• Zizouisgod says:

        Yup, Carroll only gets full appreciation for all of the many things that he does when he’s not in the line-up. He’s such a rock in that 6 role.

      • Edu played half a year at the 6 when he first came. And he was the plan for the 6 this year. Just because he hasn’t done it doesn’t mean that wasn’t the plan going into the season. A solid backup 6 to groom is without a doubt necessary a year ago. Doesn’t need to be that athletic freak we seem to love so much either as Carroll v Creavalle has proven this year.

  4. A roster that not long ago looked full of options now looks threadbare as we see the limitations of many players get exposed by the opposition.

    While it was great that Bedoya showed his versatility by dropping into the holding role when Creavalle got subbed, we really missed him further up the pitch. Adam – it’s a great point with the Herbers clip as it was so apparent that we needed an extra player to pop into to help Herbers and Rosenberry break down the left side of Toronto’s defense. We never completed the triangle in those situations during the 2nd half. Instead we saw too many signs of the old Union chasing the match where four attackers line up in a straight line queuing up for the eventual cross from the wing.

    Curtin has a very tough job ahead of himself this week with two more matches and limited options for changing out personnel.

  5. On Fabi, he goes cross every time because he has no right (weaker) foot to speak of. Watch him in the next game and count how many times he over-commits to using his left foot when using his right (even for mid-range passes) is the fundamentally logical choice. This lack of an alternate foot dictates a lot of his decison-making on the field. I have no idea just how bad his right foot is because I’ve literally never seen him use it for anything longer than a 5 yard pass.

    On Geiger, his inexplicable calls that dramatically shifted around the 70th minute happened right around the time that the F-you chant from the SOBs reached full crescendo. I truly believe that many of the calls from then on were spite calls.

  6. “Man, Mark Geiger is some sort of performance artist. He called a pretty consistent match for 75 minutes, then suddenly decided to let a few clear body fouls go around the Toronto box. What gives? Just when you think he’s coming around… ”

    Was that before, or after, the “F*** you Geiger” chants (which were really clear on the broadcast, BTW). I swear the guy would make a great WWE ref — I’m pretty sure he loves getting the crowd worked up.

  7. Stellar work as usual.
    I often find myself wondering if Ilsinho would be more useful in an inverted role as he likes to come inside but then is on the outside of his right foot to affect the play. IDK.

  8. Just Rob f/k/a Rob127 says:

    If anything, Geiger’s score is too high. There were a couple of Toronto fans sitting behind me and my wife and they totally got into the “F-You Geiger” chant. Contempt for him is universal.

  9. Lucky Striker says:

    so much I wanted to say here…….but I’ve promised myself henceforth to just let it go.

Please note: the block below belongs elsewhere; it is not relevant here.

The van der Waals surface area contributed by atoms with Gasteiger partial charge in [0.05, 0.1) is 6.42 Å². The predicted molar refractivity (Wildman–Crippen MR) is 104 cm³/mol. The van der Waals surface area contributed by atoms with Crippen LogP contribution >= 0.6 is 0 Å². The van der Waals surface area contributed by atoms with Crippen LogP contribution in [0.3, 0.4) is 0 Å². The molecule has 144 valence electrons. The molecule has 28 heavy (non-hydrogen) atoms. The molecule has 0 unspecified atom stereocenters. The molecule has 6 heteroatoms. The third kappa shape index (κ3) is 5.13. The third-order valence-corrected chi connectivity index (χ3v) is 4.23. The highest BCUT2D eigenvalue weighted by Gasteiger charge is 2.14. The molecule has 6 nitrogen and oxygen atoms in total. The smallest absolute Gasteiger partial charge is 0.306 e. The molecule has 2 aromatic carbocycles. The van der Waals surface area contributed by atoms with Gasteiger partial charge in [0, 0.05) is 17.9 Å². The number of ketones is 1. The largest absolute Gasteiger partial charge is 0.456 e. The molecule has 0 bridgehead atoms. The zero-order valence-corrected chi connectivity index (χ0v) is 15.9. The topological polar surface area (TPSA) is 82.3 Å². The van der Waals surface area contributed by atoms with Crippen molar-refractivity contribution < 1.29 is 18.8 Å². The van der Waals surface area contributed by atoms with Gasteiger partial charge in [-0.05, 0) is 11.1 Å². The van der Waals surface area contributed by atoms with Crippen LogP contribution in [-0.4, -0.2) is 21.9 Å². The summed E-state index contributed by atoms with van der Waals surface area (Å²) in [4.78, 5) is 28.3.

I’ll leave it at this:

    Dear Adam,

    Under the “Inquire Within” provision of Union hierarchical policies…….

    Should the tactical command position be re-opened in the near future, you’d have my vote should you choose to apply.

    • science and art.
      he’s got the science down.
      Adam, can you paint as well?

      • When his work hangs at ESPN, MLS, FOXSPORTS, etc. we can say we knew him when. Thanks, Adam!

    • This comment is basically stated under every post Adam makes. And yet somehow it is still not said enough. I have learned more about the game through these previews/ratings than anything else in my life. We readers are truly blessed here at PSP.

      • You guys are far too kind. A lot of the ideas that come out in the posts come from just incorporating discussions that start in these comments. There’s a lot of give/take going on here. Hopefully we’re all on the ground floor of getting snarky soccer analysis into the American mainstream (probably not, but at least it’s fun to do).

      • It’s not the snark, man — that’s just bonus that makes it extra-fun to read. It’s the content. Nobody analyzes matches like this in written form.

  10. The manager’s main task is to wring the most out of the talent presented. I applaud JC for astutely seeing what BC could do with a raw back line. But no Edu or Carroll means change. If Yaro was worth the pick, toss him in – especially against speed like TFC.
    Maybe CJ is tired & nursing knocks, but dirty running impresses less when he’s so often shut out.
    JC was MLS coach of the year at the Copa break.
    When teams figure you out, you adapt. Maybe “Ilsinho + Fabi” on left (with Pontius right) scores enough to make up for their defense. Maybe Alberg should give #17 a blow or even be in a 2-fwd set.
    Most of us thought this team would barely make the post-season. Then Blake showed his stuff. When you play against greater talent, the staff has to plan how to deploy its best weaponry.
    “Stubborn” is probably why these guys play so hard for him & never give up. And why the better teams win – easily at times – against Curtin’s squad.
    I don”t like our chances of 3 points against SKC or in any of the road games left. We’re 2 points from last place.